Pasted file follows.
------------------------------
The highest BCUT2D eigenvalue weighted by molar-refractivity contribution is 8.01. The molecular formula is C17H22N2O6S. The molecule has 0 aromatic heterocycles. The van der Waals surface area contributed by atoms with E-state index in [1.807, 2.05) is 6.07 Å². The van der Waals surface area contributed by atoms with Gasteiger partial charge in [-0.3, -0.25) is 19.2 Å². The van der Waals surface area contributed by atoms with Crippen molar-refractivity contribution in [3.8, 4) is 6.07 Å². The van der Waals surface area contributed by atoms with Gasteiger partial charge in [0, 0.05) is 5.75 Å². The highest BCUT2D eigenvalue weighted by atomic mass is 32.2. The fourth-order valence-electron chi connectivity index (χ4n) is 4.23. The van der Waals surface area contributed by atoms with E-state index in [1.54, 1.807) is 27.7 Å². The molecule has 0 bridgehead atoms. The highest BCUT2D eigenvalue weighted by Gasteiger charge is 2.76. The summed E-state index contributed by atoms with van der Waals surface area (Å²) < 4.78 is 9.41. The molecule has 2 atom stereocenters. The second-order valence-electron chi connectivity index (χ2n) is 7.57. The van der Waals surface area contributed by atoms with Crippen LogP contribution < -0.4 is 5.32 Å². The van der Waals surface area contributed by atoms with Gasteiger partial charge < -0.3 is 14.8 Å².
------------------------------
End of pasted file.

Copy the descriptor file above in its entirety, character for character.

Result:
The highest BCUT2D eigenvalue weighted by molar-refractivity contribution is 8.01. The molecular formula is C17H22N2O6S. The molecule has 0 aromatic heterocycles. The van der Waals surface area contributed by atoms with E-state index in [1.807, 2.05) is 6.07 Å². The van der Waals surface area contributed by atoms with Gasteiger partial charge in [-0.3, -0.25) is 19.2 Å². The van der Waals surface area contributed by atoms with Crippen molar-refractivity contribution in [3.8, 4) is 6.07 Å². The van der Waals surface area contributed by atoms with Gasteiger partial charge in [0, 0.05) is 5.75 Å². The highest BCUT2D eigenvalue weighted by atomic mass is 32.2. The fourth-order valence-electron chi connectivity index (χ4n) is 4.23. The van der Waals surface area contributed by atoms with E-state index in [1.54, 1.807) is 27.7 Å². The molecule has 0 bridgehead atoms. The highest BCUT2D eigenvalue weighted by Gasteiger charge is 2.76. The summed E-state index contributed by atoms with van der Waals surface area (Å²) < 4.78 is 9.41. The molecule has 2 atom stereocenters. The second-order valence-electron chi connectivity index (χ2n) is 7.57. The van der Waals surface area contributed by atoms with Crippen LogP contribution < -0.4 is 5.32 Å². The van der Waals surface area contributed by atoms with Gasteiger partial charge < -0.3 is 14.8 Å².